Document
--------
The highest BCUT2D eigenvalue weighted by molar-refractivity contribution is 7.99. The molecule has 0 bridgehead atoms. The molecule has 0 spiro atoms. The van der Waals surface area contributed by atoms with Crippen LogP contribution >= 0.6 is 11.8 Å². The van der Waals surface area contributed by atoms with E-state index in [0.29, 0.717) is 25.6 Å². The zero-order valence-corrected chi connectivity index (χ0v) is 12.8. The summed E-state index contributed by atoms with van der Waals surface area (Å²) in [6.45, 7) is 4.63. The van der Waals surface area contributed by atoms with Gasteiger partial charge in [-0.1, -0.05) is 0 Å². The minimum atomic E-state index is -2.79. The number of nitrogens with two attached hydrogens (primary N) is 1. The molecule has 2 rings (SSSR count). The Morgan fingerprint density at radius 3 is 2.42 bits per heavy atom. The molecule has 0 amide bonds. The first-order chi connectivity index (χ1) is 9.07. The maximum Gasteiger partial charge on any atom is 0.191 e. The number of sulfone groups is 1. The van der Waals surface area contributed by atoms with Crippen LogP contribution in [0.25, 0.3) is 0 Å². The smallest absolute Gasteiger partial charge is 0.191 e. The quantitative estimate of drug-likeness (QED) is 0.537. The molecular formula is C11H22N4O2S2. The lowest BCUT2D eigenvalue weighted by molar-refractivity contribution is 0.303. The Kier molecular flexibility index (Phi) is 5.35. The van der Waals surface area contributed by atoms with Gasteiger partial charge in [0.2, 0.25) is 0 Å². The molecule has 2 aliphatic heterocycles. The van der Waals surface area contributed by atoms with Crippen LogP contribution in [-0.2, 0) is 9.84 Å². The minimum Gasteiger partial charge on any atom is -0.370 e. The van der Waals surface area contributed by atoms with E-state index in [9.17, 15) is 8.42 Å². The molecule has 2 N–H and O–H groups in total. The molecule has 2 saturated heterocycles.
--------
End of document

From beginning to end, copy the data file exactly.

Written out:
The highest BCUT2D eigenvalue weighted by molar-refractivity contribution is 7.99. The molecule has 0 bridgehead atoms. The molecule has 0 spiro atoms. The van der Waals surface area contributed by atoms with Crippen LogP contribution >= 0.6 is 11.8 Å². The van der Waals surface area contributed by atoms with E-state index in [0.29, 0.717) is 25.6 Å². The zero-order valence-corrected chi connectivity index (χ0v) is 12.8. The summed E-state index contributed by atoms with van der Waals surface area (Å²) in [6.45, 7) is 4.63. The van der Waals surface area contributed by atoms with Gasteiger partial charge in [-0.1, -0.05) is 0 Å². The minimum atomic E-state index is -2.79. The number of nitrogens with two attached hydrogens (primary N) is 1. The molecule has 2 rings (SSSR count). The Morgan fingerprint density at radius 3 is 2.42 bits per heavy atom. The molecule has 0 amide bonds. The first-order chi connectivity index (χ1) is 9.07. The maximum Gasteiger partial charge on any atom is 0.191 e. The number of sulfone groups is 1. The van der Waals surface area contributed by atoms with Crippen LogP contribution in [0.25, 0.3) is 0 Å². The smallest absolute Gasteiger partial charge is 0.191 e. The quantitative estimate of drug-likeness (QED) is 0.537. The molecular formula is C11H22N4O2S2. The lowest BCUT2D eigenvalue weighted by molar-refractivity contribution is 0.303. The Kier molecular flexibility index (Phi) is 5.35. The van der Waals surface area contributed by atoms with Gasteiger partial charge in [0.2, 0.25) is 0 Å². The molecule has 2 aliphatic heterocycles. The van der Waals surface area contributed by atoms with Crippen LogP contribution in [-0.2, 0) is 9.84 Å². The minimum Gasteiger partial charge on any atom is -0.370 e. The van der Waals surface area contributed by atoms with E-state index in [9.17, 15) is 8.42 Å². The molecule has 2 N–H and O–H groups in total. The molecule has 2 saturated heterocycles.